Vintage Baking Pans
Once more, the adage is proven: complain that something doesn’t exist and whammo! It appears. No sooner did I announce – at the end of last week’s Honey Bar recipe – that 11 ¼ x7 ½ x 1 ½ inch baking pans seemed to be pans from the past than there they were in the new supermarket (our neighborhood’s first Hannaford’s), in the not terribly well stocked housewares aisle. Not exactly, but 11 x 7 x 2, which is close enough.
Now the question is what inspired the manufacturer; very few modern recipes specify a pan of this size: google offers a paltry 1,760 hits when asked for the for roll-the-dice size, versus 102,000 for an 8 inch square.
So evidently the pans are out there, but why buy new when it’s so much fun ( and so environmentally preservational) to collect and use pre-owned models – the ones that are “vintage” in age and attractiveness but not yet “vintage” in price. There’s a ton of terrific tin out there; glass that’s not jadeite is still inexpensive, and yard sale season will be starting soon (if it ever stops raining).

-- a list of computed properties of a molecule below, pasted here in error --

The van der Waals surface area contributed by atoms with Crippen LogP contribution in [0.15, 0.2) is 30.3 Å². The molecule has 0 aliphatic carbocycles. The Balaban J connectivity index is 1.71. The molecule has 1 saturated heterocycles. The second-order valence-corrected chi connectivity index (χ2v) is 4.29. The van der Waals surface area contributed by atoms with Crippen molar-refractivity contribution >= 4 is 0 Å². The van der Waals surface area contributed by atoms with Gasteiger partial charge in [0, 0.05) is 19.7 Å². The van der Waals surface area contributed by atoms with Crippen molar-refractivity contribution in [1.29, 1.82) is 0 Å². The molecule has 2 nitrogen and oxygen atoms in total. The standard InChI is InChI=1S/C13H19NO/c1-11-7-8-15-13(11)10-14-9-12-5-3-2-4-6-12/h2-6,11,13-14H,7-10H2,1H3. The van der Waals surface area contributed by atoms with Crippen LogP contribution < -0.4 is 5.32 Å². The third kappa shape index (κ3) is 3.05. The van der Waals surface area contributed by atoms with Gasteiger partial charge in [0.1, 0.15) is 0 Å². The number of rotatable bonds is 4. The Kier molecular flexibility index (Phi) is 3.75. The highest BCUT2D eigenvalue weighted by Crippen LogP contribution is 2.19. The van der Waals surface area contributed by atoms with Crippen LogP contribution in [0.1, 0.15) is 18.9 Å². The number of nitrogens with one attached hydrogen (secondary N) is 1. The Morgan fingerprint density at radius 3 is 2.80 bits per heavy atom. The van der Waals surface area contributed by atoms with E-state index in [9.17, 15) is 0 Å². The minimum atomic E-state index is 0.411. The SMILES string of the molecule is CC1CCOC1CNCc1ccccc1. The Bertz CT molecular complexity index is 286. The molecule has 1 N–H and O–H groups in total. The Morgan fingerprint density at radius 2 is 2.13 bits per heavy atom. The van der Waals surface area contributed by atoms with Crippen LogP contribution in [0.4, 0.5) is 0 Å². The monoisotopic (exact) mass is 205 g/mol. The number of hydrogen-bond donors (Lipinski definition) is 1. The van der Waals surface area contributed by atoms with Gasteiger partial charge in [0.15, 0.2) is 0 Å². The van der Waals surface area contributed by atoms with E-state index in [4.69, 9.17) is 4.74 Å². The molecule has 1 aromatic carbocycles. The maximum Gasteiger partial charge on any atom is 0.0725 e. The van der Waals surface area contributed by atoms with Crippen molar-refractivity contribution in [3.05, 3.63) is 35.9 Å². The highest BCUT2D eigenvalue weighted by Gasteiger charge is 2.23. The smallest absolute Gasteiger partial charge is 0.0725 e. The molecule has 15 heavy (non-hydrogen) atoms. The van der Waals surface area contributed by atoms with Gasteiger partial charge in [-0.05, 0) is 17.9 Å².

The tasty meal casserole (roughly 6 1/2x 4 ½ ) is, I just learned by looking on e-bay, a Planters peanut collectible… shoulda known from the hat. Ignorance has been useful, though, because I’ve been using them for years for things like custards and potpies. Had their serving-dish nature been known they’d probably never have gone in the oven, even though they’re thick as Pyrex. The popover pan is Griswold cast iron but not the kind collectors chase, so examples can still be found for no more than new pans that aren’t nearly as good. It’s HEAVY, as a popover pan should be; and because there are air spaces between cups the popovers can do just that and still stay crisp and separate.